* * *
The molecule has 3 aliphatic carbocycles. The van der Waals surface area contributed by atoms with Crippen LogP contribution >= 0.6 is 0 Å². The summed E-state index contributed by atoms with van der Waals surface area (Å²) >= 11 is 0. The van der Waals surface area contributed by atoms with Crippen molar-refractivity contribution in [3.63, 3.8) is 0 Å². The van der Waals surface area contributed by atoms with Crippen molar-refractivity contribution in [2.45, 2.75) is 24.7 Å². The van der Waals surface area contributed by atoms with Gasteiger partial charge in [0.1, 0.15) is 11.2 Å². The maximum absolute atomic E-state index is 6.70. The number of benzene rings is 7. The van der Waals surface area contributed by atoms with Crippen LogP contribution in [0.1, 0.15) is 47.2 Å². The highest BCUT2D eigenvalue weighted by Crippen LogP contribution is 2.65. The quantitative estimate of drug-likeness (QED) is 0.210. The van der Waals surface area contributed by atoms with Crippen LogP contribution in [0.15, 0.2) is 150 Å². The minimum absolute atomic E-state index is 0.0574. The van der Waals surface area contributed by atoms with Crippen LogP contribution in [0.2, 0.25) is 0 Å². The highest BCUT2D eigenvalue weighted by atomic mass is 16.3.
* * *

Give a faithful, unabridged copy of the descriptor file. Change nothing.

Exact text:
The molecule has 3 aliphatic carbocycles. The van der Waals surface area contributed by atoms with Crippen LogP contribution >= 0.6 is 0 Å². The summed E-state index contributed by atoms with van der Waals surface area (Å²) >= 11 is 0. The van der Waals surface area contributed by atoms with Crippen molar-refractivity contribution in [3.63, 3.8) is 0 Å². The van der Waals surface area contributed by atoms with Crippen molar-refractivity contribution in [2.45, 2.75) is 24.7 Å². The van der Waals surface area contributed by atoms with Gasteiger partial charge in [0.1, 0.15) is 11.2 Å². The maximum absolute atomic E-state index is 6.70. The number of benzene rings is 7. The van der Waals surface area contributed by atoms with Crippen LogP contribution in [0.1, 0.15) is 47.2 Å². The highest BCUT2D eigenvalue weighted by Crippen LogP contribution is 2.65. The quantitative estimate of drug-likeness (QED) is 0.210. The van der Waals surface area contributed by atoms with Crippen LogP contribution in [0.15, 0.2) is 150 Å². The minimum absolute atomic E-state index is 0.0574. The van der Waals surface area contributed by atoms with Crippen LogP contribution in [0.2, 0.25) is 0 Å². The highest BCUT2D eigenvalue weighted by atomic mass is 16.3.